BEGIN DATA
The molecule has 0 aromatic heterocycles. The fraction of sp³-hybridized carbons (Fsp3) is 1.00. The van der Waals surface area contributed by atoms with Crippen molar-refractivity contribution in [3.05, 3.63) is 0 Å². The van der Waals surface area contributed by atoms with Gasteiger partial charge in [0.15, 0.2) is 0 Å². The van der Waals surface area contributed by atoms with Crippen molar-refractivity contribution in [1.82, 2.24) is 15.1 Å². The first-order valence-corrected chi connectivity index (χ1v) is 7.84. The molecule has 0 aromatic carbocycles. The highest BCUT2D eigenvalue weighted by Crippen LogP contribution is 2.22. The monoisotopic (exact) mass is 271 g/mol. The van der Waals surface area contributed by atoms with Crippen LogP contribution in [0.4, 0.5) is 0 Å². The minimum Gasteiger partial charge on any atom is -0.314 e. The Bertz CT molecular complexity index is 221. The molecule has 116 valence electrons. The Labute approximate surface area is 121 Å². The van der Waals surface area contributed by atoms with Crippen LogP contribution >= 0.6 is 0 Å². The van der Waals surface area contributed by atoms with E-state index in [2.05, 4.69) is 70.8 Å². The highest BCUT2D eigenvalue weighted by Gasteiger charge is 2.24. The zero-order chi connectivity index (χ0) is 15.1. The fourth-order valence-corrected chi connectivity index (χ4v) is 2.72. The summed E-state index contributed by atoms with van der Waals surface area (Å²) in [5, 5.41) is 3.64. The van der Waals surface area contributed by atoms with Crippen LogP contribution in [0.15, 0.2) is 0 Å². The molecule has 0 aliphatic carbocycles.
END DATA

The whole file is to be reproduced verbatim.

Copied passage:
The molecule has 0 aromatic heterocycles. The fraction of sp³-hybridized carbons (Fsp3) is 1.00. The van der Waals surface area contributed by atoms with Crippen molar-refractivity contribution in [3.05, 3.63) is 0 Å². The van der Waals surface area contributed by atoms with Gasteiger partial charge in [0.15, 0.2) is 0 Å². The van der Waals surface area contributed by atoms with Crippen molar-refractivity contribution in [1.82, 2.24) is 15.1 Å². The first-order valence-corrected chi connectivity index (χ1v) is 7.84. The molecule has 0 aromatic carbocycles. The highest BCUT2D eigenvalue weighted by Crippen LogP contribution is 2.22. The monoisotopic (exact) mass is 271 g/mol. The van der Waals surface area contributed by atoms with Crippen LogP contribution in [0.4, 0.5) is 0 Å². The minimum Gasteiger partial charge on any atom is -0.314 e. The Bertz CT molecular complexity index is 221. The molecule has 116 valence electrons. The Labute approximate surface area is 121 Å². The van der Waals surface area contributed by atoms with Crippen LogP contribution >= 0.6 is 0 Å². The van der Waals surface area contributed by atoms with E-state index in [2.05, 4.69) is 70.8 Å². The highest BCUT2D eigenvalue weighted by Gasteiger charge is 2.24. The zero-order chi connectivity index (χ0) is 15.1. The fourth-order valence-corrected chi connectivity index (χ4v) is 2.72. The summed E-state index contributed by atoms with van der Waals surface area (Å²) in [5, 5.41) is 3.64. The van der Waals surface area contributed by atoms with Crippen LogP contribution in [0.15, 0.2) is 0 Å². The molecule has 0 aliphatic carbocycles.